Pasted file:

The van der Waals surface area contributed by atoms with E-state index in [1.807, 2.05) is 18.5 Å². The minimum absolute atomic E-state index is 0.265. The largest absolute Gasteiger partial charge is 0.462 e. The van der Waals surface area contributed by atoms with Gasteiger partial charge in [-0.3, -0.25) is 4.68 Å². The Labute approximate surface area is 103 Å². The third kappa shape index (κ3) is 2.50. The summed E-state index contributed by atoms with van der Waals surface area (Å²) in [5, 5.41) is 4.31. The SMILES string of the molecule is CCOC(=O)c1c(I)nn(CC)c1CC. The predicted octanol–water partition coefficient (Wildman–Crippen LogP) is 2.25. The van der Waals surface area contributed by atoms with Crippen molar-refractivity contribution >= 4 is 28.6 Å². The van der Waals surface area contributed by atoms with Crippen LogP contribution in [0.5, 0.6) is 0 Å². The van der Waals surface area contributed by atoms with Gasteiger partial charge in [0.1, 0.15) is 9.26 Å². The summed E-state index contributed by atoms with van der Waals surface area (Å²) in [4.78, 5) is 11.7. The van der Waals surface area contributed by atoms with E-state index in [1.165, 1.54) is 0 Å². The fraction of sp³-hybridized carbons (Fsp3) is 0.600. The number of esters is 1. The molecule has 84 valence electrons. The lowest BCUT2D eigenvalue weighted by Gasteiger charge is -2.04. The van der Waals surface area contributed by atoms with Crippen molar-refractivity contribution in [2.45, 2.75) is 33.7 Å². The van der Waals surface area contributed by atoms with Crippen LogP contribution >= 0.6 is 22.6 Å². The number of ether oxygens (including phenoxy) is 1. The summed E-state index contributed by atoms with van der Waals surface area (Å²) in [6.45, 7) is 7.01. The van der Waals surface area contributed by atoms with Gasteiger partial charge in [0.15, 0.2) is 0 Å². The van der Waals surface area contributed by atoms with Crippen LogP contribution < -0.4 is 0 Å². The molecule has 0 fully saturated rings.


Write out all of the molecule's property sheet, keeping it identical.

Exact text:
The van der Waals surface area contributed by atoms with E-state index in [1.807, 2.05) is 18.5 Å². The minimum absolute atomic E-state index is 0.265. The largest absolute Gasteiger partial charge is 0.462 e. The van der Waals surface area contributed by atoms with Gasteiger partial charge in [-0.3, -0.25) is 4.68 Å². The Labute approximate surface area is 103 Å². The third kappa shape index (κ3) is 2.50. The summed E-state index contributed by atoms with van der Waals surface area (Å²) in [5, 5.41) is 4.31. The SMILES string of the molecule is CCOC(=O)c1c(I)nn(CC)c1CC. The predicted octanol–water partition coefficient (Wildman–Crippen LogP) is 2.25. The van der Waals surface area contributed by atoms with Crippen molar-refractivity contribution >= 4 is 28.6 Å². The van der Waals surface area contributed by atoms with Crippen LogP contribution in [0.5, 0.6) is 0 Å². The van der Waals surface area contributed by atoms with Gasteiger partial charge in [0.1, 0.15) is 9.26 Å². The summed E-state index contributed by atoms with van der Waals surface area (Å²) in [4.78, 5) is 11.7. The van der Waals surface area contributed by atoms with E-state index in [1.165, 1.54) is 0 Å². The fraction of sp³-hybridized carbons (Fsp3) is 0.600. The number of esters is 1. The molecule has 84 valence electrons. The lowest BCUT2D eigenvalue weighted by Gasteiger charge is -2.04. The van der Waals surface area contributed by atoms with Crippen molar-refractivity contribution in [2.45, 2.75) is 33.7 Å². The van der Waals surface area contributed by atoms with Crippen LogP contribution >= 0.6 is 22.6 Å². The number of ether oxygens (including phenoxy) is 1. The summed E-state index contributed by atoms with van der Waals surface area (Å²) in [6.45, 7) is 7.01. The van der Waals surface area contributed by atoms with Gasteiger partial charge in [0.15, 0.2) is 0 Å². The van der Waals surface area contributed by atoms with Crippen LogP contribution < -0.4 is 0 Å². The molecule has 0 fully saturated rings.